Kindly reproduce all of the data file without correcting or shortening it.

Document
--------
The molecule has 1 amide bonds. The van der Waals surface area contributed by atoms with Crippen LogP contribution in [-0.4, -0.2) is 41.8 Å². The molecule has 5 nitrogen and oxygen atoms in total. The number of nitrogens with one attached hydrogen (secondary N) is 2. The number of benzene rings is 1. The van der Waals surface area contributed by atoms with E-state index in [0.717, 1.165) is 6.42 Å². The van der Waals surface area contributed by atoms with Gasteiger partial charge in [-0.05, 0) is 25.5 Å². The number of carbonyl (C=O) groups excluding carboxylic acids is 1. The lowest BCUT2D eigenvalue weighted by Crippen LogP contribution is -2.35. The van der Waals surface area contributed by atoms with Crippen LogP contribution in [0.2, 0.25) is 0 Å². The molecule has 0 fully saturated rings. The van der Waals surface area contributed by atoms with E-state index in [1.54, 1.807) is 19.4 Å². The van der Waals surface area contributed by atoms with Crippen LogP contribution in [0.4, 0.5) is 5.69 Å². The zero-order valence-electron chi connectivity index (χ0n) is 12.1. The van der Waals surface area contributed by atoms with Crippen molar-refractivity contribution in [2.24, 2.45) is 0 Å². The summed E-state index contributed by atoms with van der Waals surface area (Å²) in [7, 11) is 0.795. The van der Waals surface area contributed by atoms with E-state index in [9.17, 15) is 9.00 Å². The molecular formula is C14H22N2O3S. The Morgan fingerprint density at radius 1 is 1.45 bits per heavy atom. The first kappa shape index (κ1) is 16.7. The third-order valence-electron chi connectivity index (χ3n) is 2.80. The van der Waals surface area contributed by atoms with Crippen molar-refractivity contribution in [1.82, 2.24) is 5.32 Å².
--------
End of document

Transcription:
The molecule has 1 amide bonds. The van der Waals surface area contributed by atoms with Crippen LogP contribution in [-0.4, -0.2) is 41.8 Å². The molecule has 5 nitrogen and oxygen atoms in total. The number of nitrogens with one attached hydrogen (secondary N) is 2. The number of benzene rings is 1. The van der Waals surface area contributed by atoms with E-state index in [0.717, 1.165) is 6.42 Å². The van der Waals surface area contributed by atoms with Gasteiger partial charge in [-0.05, 0) is 25.5 Å². The number of carbonyl (C=O) groups excluding carboxylic acids is 1. The lowest BCUT2D eigenvalue weighted by Crippen LogP contribution is -2.35. The van der Waals surface area contributed by atoms with Crippen LogP contribution in [0.2, 0.25) is 0 Å². The molecule has 0 fully saturated rings. The van der Waals surface area contributed by atoms with E-state index in [1.54, 1.807) is 19.4 Å². The van der Waals surface area contributed by atoms with Crippen LogP contribution in [0.4, 0.5) is 5.69 Å². The zero-order valence-electron chi connectivity index (χ0n) is 12.1. The van der Waals surface area contributed by atoms with Crippen molar-refractivity contribution in [2.24, 2.45) is 0 Å². The summed E-state index contributed by atoms with van der Waals surface area (Å²) in [7, 11) is 0.795. The van der Waals surface area contributed by atoms with E-state index in [9.17, 15) is 9.00 Å². The molecular formula is C14H22N2O3S. The Morgan fingerprint density at radius 1 is 1.45 bits per heavy atom. The first kappa shape index (κ1) is 16.7. The third-order valence-electron chi connectivity index (χ3n) is 2.80. The van der Waals surface area contributed by atoms with Crippen molar-refractivity contribution in [1.82, 2.24) is 5.32 Å².